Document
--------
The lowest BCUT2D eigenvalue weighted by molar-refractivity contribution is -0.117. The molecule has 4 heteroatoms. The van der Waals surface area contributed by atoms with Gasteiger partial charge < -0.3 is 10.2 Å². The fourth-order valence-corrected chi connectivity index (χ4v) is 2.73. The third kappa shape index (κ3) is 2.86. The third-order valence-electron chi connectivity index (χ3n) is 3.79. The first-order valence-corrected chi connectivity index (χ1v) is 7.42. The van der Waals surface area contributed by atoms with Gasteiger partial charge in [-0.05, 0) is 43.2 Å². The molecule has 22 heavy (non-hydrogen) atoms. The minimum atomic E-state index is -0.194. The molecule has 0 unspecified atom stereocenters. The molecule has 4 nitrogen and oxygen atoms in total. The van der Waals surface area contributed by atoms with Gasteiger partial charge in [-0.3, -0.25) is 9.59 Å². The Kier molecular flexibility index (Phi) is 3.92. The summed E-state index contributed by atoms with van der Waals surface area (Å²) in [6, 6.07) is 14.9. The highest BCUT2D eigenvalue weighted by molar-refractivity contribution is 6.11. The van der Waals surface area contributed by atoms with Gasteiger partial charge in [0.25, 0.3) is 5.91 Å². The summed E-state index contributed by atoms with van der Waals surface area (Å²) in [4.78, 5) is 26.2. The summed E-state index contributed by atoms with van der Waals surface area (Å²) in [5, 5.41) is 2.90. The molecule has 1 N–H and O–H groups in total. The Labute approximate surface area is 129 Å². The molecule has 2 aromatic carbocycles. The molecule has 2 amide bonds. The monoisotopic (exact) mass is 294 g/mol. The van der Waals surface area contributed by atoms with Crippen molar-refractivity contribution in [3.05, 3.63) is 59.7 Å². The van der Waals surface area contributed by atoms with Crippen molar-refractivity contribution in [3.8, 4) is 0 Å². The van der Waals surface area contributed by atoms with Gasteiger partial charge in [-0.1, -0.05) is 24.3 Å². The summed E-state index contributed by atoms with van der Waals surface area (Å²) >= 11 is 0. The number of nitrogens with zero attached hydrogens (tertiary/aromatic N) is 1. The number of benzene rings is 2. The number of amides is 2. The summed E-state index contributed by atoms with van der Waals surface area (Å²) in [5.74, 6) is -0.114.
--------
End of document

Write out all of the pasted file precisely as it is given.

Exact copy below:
The lowest BCUT2D eigenvalue weighted by molar-refractivity contribution is -0.117. The molecule has 4 heteroatoms. The van der Waals surface area contributed by atoms with Gasteiger partial charge < -0.3 is 10.2 Å². The fourth-order valence-corrected chi connectivity index (χ4v) is 2.73. The third kappa shape index (κ3) is 2.86. The third-order valence-electron chi connectivity index (χ3n) is 3.79. The first-order valence-corrected chi connectivity index (χ1v) is 7.42. The van der Waals surface area contributed by atoms with Gasteiger partial charge in [-0.05, 0) is 43.2 Å². The molecule has 22 heavy (non-hydrogen) atoms. The minimum atomic E-state index is -0.194. The molecule has 0 unspecified atom stereocenters. The molecule has 4 nitrogen and oxygen atoms in total. The van der Waals surface area contributed by atoms with Gasteiger partial charge in [-0.3, -0.25) is 9.59 Å². The Kier molecular flexibility index (Phi) is 3.92. The summed E-state index contributed by atoms with van der Waals surface area (Å²) in [6, 6.07) is 14.9. The highest BCUT2D eigenvalue weighted by molar-refractivity contribution is 6.11. The van der Waals surface area contributed by atoms with Gasteiger partial charge in [0.25, 0.3) is 5.91 Å². The summed E-state index contributed by atoms with van der Waals surface area (Å²) in [4.78, 5) is 26.2. The summed E-state index contributed by atoms with van der Waals surface area (Å²) in [5, 5.41) is 2.90. The molecule has 1 N–H and O–H groups in total. The Labute approximate surface area is 129 Å². The molecule has 2 aromatic carbocycles. The molecule has 2 amide bonds. The monoisotopic (exact) mass is 294 g/mol. The van der Waals surface area contributed by atoms with Crippen molar-refractivity contribution in [3.05, 3.63) is 59.7 Å². The van der Waals surface area contributed by atoms with Crippen molar-refractivity contribution in [3.8, 4) is 0 Å². The van der Waals surface area contributed by atoms with Gasteiger partial charge in [-0.1, -0.05) is 24.3 Å². The summed E-state index contributed by atoms with van der Waals surface area (Å²) >= 11 is 0. The number of nitrogens with zero attached hydrogens (tertiary/aromatic N) is 1. The number of benzene rings is 2. The number of amides is 2. The summed E-state index contributed by atoms with van der Waals surface area (Å²) in [5.74, 6) is -0.114.